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    Self-Directed Learning

    May 1, 2012 Posted by : Codie Lynn Thompson
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    Self-Directed Learning

    Self-Directed Learning (SDL)
    Self-Directed Learning is a structured process of learning and developing better practices that is administered by the employees themselves. This concept is often misunderstood because it a very ambiguous term that most corporations have not yet grasped. There in lies the opportunity. SDL, if structured properly, accelerates the development of an organization without spending higher dollars on traditional training like workshops or e-learning. That’s not to say those methods are not valuable, rather SDL provides a means to leverage those methods and drastically facilitate the needed change.

    The key to success in Self-Directed Learning is...

    • First, structure activities that your staff can do on their own.
    • Second, leverage services that can automate delivery and practice of content that can condition and remind reps of what they need to do. 

    How to start a Self-Directed Learning program 

    It’s something employees can do at anytime and anywhere. It takes little time away from their day-to-day work. It can be designed easily to address the individual needs of each employee. It’s much easier than people think...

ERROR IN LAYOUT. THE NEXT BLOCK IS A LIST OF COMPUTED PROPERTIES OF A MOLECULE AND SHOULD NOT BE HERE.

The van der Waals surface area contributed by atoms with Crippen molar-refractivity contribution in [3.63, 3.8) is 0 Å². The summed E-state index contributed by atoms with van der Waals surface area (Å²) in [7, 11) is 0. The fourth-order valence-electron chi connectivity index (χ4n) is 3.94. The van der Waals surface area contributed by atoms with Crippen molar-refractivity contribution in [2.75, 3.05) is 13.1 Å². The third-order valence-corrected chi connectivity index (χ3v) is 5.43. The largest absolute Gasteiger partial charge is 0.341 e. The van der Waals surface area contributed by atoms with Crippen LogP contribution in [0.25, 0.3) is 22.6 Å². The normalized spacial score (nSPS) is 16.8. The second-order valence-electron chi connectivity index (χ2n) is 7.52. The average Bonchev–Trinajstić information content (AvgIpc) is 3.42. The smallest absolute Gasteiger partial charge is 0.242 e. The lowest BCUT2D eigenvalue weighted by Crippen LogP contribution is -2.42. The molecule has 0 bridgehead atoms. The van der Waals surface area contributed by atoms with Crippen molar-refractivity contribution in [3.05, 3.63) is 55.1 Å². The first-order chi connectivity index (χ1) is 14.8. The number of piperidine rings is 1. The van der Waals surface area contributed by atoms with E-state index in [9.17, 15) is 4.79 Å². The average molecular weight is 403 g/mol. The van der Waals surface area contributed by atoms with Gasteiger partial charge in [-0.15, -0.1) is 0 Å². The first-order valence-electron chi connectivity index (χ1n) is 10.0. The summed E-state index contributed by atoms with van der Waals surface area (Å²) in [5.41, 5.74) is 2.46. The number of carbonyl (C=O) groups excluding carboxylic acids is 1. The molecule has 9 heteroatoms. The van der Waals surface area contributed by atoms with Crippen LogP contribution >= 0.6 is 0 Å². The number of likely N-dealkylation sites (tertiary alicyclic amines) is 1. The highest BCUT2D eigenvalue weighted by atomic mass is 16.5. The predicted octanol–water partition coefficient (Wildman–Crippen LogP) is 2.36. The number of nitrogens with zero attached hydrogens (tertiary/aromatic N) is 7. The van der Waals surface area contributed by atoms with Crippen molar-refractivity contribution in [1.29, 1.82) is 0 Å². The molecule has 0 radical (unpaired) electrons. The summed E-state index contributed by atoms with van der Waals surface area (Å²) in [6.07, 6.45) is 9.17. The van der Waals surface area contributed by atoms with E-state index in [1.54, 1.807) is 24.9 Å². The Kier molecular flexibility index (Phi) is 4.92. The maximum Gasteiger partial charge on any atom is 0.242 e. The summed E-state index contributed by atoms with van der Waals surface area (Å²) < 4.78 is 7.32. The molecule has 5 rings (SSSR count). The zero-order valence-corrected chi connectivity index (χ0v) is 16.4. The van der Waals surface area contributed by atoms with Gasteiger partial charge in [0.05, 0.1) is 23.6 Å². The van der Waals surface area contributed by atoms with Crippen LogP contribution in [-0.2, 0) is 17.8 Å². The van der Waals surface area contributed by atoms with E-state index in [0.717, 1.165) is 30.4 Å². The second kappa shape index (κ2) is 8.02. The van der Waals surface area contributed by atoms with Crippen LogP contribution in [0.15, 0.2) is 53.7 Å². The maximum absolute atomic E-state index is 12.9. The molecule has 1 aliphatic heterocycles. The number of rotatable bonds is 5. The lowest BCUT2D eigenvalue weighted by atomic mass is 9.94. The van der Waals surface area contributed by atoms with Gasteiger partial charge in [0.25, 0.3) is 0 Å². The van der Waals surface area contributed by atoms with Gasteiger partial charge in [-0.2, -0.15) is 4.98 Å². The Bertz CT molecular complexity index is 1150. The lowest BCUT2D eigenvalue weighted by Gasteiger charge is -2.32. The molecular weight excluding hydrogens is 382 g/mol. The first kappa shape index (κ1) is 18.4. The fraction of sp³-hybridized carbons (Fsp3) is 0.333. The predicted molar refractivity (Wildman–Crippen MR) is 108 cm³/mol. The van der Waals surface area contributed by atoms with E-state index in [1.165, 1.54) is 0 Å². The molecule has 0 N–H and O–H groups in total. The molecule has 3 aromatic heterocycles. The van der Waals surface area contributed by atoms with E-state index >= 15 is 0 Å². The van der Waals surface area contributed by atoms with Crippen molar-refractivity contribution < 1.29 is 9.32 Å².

• Define what you want from the staff or group
    • Define two or three things each person needs to improve
    • Write down weekly activities the group can do together
    • Make sure the activities represent what’s going on in the real world. 

    Design Criteria
    A major element is to define the change needed. Is it a skill, knowledge, or behavioral change? If its skill they need to practice it. If its knowledge they need to be able to teach it. If it’s behavioral they need to acknowledge it and act out the desired behavior.

    Sample Self-Directed Learning Activities 

    • Product Training – An employee could demo or teach the basic elements or components of a product and than have the employee teach it back. After all, it has been proven that to truly know something is to have the ability to teach it.
    • Industry Knowledge – An employee could be provided with reading materials on the industry, with the ultimate expectation they will either email a supervisor what they learned or present the concept to management.
    • Soft Skills – soft skills such as listening and presentation skills can be role-played by using specific scenarios that apply to the real world. To ensure the activity is completed a third person could be asked to score the people role-playing and have the scores sheets turned into their manager.
    • Positive Behavior – Modeling is a technique where an employee observes another employee who represents the positive behavior. A second facet of this technique is to then have the employee act out the modeled behavior. Last, the employee could email his or her manager describing the behavior and what they learned about themselves that needs improvement, as a result of observing the desired behavior.
    • Industry Workshops / Certifications – If employees need to go a public workshop or industry certification, you can leverage this event by making them email 3 things they learned or teach their peers in small groups what they learned & how they can apply the techniques to their jobs.

    For more information on staff development, click the button below to download a whitepaper on: "How to Coach Team Development"

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    About Author

    Codie Lynn Thompson
    Codie Lynn Thompson

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